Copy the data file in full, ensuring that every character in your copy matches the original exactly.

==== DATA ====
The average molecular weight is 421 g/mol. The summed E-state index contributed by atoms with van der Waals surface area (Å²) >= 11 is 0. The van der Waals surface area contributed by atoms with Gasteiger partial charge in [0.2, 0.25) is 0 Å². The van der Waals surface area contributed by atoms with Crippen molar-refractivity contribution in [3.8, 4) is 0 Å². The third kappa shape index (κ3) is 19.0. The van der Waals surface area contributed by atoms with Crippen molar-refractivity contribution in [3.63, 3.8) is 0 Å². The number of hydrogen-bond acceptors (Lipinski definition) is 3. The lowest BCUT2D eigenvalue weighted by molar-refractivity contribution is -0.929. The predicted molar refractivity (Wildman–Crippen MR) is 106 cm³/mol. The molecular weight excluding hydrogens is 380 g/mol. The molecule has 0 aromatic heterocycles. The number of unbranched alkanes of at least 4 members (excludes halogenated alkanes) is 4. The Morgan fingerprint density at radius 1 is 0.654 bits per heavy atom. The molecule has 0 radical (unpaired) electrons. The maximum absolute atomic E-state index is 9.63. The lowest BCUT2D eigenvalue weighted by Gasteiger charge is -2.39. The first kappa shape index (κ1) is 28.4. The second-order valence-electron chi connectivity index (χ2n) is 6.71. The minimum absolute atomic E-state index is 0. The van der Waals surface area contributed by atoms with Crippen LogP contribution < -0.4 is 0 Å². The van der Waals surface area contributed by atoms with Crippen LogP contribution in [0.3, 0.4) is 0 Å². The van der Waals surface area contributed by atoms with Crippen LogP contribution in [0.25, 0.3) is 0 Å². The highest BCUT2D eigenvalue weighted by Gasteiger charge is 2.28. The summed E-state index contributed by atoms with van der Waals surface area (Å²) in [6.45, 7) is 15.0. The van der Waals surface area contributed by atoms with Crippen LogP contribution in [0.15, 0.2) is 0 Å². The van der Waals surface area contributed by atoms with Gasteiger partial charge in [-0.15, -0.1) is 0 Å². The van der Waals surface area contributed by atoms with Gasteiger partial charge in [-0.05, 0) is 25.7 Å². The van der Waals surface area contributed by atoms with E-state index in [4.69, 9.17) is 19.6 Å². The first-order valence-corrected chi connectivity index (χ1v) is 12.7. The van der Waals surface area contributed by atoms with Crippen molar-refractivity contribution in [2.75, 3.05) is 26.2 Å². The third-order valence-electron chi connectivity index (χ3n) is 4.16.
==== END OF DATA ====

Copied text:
The average molecular weight is 421 g/mol. The summed E-state index contributed by atoms with van der Waals surface area (Å²) >= 11 is 0. The van der Waals surface area contributed by atoms with Gasteiger partial charge in [0.2, 0.25) is 0 Å². The van der Waals surface area contributed by atoms with Crippen molar-refractivity contribution in [3.8, 4) is 0 Å². The third kappa shape index (κ3) is 19.0. The van der Waals surface area contributed by atoms with Crippen molar-refractivity contribution in [3.63, 3.8) is 0 Å². The number of hydrogen-bond acceptors (Lipinski definition) is 3. The lowest BCUT2D eigenvalue weighted by molar-refractivity contribution is -0.929. The predicted molar refractivity (Wildman–Crippen MR) is 106 cm³/mol. The molecular weight excluding hydrogens is 380 g/mol. The molecule has 0 aromatic heterocycles. The number of unbranched alkanes of at least 4 members (excludes halogenated alkanes) is 4. The Morgan fingerprint density at radius 1 is 0.654 bits per heavy atom. The molecule has 0 radical (unpaired) electrons. The maximum absolute atomic E-state index is 9.63. The lowest BCUT2D eigenvalue weighted by Gasteiger charge is -2.39. The first kappa shape index (κ1) is 28.4. The second-order valence-electron chi connectivity index (χ2n) is 6.71. The minimum absolute atomic E-state index is 0. The van der Waals surface area contributed by atoms with Crippen LogP contribution < -0.4 is 0 Å². The van der Waals surface area contributed by atoms with Crippen LogP contribution in [0.3, 0.4) is 0 Å². The van der Waals surface area contributed by atoms with Crippen LogP contribution in [0.25, 0.3) is 0 Å². The highest BCUT2D eigenvalue weighted by Gasteiger charge is 2.28. The summed E-state index contributed by atoms with van der Waals surface area (Å²) in [6.45, 7) is 15.0. The van der Waals surface area contributed by atoms with Crippen LogP contribution in [0.15, 0.2) is 0 Å². The van der Waals surface area contributed by atoms with Gasteiger partial charge in [-0.15, -0.1) is 0 Å². The van der Waals surface area contributed by atoms with Gasteiger partial charge in [-0.05, 0) is 25.7 Å². The van der Waals surface area contributed by atoms with E-state index in [4.69, 9.17) is 19.6 Å². The first-order valence-corrected chi connectivity index (χ1v) is 12.7. The van der Waals surface area contributed by atoms with Crippen molar-refractivity contribution in [2.75, 3.05) is 26.2 Å². The third-order valence-electron chi connectivity index (χ3n) is 4.16.